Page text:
Competitive governance is sometimes put forward as a mechanism of policy experimentation and innovation. Indeed, it was U.S. Supreme Court Justice Louis Brandeis who coined the term ‘laboratories of democracy’ to describe how “one of the happy incidents of the federal system that a single courageous State may, if its citizens choose, serve as a laboratory; and try novel social and economic experiments without risk to the rest of country.” Examples of such political systems include competitive federalism (in this context, known as ‘laboratory federalism’) and other variations on the theme of political decentralisation e.g. devolution, autonomous regions, special economic zones, charter cities, and seasteading. But there is another model of federalism and policy experimentation that is worthy of consideration: laboratory panarchism.
Historically, people form an idea of the area that they live in: its extension and its boundaries. Groups that settle in a given area for a long period of time develop concepts of common identity and of a ‘homeland.’ Prior to the advent of the territorially monopolistic nation-state, the boundaries of political groups (e.g. tribes) were mostly determined by nature and features of the landscape, and territorial borders remained flexible. With the appearance of the nation-state came a highly developed monopoly on political authority and relative ossification of political boundaries (outside of international conflicts). Diversity and plurality were to be homogenised, an approach that led into assimilation at best and ethnic cleansing and genocide at worst.
The homogeneous national society is an artificial construct, a product of rational constructivism par excellence. Throughout history it has proved impossible to draw lines on the map in such a way that no minorities are created: politically and ethnically division tends to be the rule. On the other hand, profoundly harmful human consequences have followed from attempts to match people to borders, rather than seeking to match borders to people: large scale population displacement and expulsions of peoples from their homelands (also known as ‘ethnic cleansing’). In a certain morose sense, the history of ethnic conflict and the nation-states does illustrate the appalling failures of ‘planning.’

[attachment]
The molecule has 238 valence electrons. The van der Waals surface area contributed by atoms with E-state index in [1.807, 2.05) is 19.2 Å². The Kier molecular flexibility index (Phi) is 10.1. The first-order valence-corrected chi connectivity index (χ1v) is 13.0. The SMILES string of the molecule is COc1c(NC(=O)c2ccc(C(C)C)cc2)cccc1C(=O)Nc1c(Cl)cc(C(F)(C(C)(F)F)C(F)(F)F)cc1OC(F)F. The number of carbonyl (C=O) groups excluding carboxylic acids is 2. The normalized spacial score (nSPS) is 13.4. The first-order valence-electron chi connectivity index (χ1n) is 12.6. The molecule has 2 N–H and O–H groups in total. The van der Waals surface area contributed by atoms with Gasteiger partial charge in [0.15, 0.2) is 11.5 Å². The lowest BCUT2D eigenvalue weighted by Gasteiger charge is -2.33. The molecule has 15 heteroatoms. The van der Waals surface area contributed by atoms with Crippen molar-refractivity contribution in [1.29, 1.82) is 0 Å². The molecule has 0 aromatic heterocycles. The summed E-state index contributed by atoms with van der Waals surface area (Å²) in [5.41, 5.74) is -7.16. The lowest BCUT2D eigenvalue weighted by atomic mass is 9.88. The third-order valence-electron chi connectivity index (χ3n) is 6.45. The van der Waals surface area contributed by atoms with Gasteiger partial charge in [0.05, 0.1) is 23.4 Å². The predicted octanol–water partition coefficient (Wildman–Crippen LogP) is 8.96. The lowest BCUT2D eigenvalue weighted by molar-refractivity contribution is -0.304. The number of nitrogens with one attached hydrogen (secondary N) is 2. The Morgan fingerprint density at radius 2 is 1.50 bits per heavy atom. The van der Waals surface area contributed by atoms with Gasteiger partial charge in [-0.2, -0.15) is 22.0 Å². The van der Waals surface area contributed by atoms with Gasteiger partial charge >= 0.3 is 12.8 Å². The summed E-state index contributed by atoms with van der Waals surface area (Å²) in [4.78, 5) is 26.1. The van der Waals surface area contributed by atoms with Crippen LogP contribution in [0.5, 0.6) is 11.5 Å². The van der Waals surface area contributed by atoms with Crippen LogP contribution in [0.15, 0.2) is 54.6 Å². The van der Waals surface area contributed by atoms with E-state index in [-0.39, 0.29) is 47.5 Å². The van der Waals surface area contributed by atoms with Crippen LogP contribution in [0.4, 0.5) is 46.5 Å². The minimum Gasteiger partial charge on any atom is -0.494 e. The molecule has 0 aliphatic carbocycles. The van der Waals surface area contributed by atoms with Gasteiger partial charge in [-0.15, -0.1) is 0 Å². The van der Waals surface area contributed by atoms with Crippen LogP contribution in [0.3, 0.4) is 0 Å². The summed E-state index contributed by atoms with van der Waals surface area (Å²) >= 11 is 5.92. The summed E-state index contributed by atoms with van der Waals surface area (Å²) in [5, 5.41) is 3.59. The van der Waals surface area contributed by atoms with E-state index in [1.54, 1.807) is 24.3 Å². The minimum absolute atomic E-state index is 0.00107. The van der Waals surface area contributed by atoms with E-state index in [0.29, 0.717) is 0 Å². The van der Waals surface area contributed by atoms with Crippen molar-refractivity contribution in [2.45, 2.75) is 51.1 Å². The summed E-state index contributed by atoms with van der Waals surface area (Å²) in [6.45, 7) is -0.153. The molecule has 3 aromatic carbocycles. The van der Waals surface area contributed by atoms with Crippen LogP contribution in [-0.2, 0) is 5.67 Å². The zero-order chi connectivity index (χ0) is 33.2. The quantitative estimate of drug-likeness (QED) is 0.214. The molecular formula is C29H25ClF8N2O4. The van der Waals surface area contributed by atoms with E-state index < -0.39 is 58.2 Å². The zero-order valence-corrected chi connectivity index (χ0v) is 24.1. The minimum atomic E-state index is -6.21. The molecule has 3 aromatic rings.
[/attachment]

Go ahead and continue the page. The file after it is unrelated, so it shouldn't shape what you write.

I will argue that from the ‘knowledge problem of the nation-state’ perspective, there should be nothing surprising about this: jurisdictional planners do not have the requisite knowledge to make such calculations, particularly when they foreclose on the possibility of non-territorial solutions. But if kings, founding fathers, and assorted other ‘big men’ aren’t to decide upon the jurisdictional contours of nations and states, then how could such an order come to be?
Citizens, as consumers of political goods, face a cost-benefit calculus associated with the decision to stay in a particular jurisdiction—a state, whether a nation-state or a regional state—or whether to exit to one with a better ratio of benefits to costs. In this way, political decentralisation and citizen mobility promotes an efficient allocation of policies and people over jurisdictions.
But at a deeper level this model highlights a basic symmetry between the redrawing of political maps—whether by war and conquest, by negotiation and purchase, or by secession or integration—and the movement of people. If people can move, states don’t have to.
From this insights, it would seem that there are two limitations of the territorial political sorting model: (1) the map of jurisdictions is given and arbitrary, and (2) the resulting constellation of citizens emerges from choice of public goods and not groups of citizens. States sometimes do move (or rather, their borders do), and citizens do seek to agglomerate with specific other citizens and choose groups as much as they choose local public goods.
It’s my claim that the jurisdictional shape of states can be understood as a spontaneous order outcome of this process at the level of personal secession and group formation. Moreover, in non-territorial solutions to political problems people seek out each other to form club-like associations and furnish public goods among themselves… states move so people don’t have to.
Twitter is a spontaneous order. More generally, ‘social media’ is a spontaneous order, and the various kinds of social orders that are cultivated on social media platforms—patterns of interaction, virtual communities, co-creation and exchange of user-generated content, and more—constitute their own spontaneous orders. This seems entirely obvious to economists trained in the Austrian tradition, but it is an observation that (to my knowledge) has not yet been made. The connection of spontaneous order theory and social media could prove very fertile ground for academic study. Perhaps more importantly, it promises to reintroduce one of the classic problems in political economy—the impossibility of socialist calculation—to the social media natives of the millennial generation. Both F.A. Hayek and Michael Polanyi would agree: social media is a spontaneous order!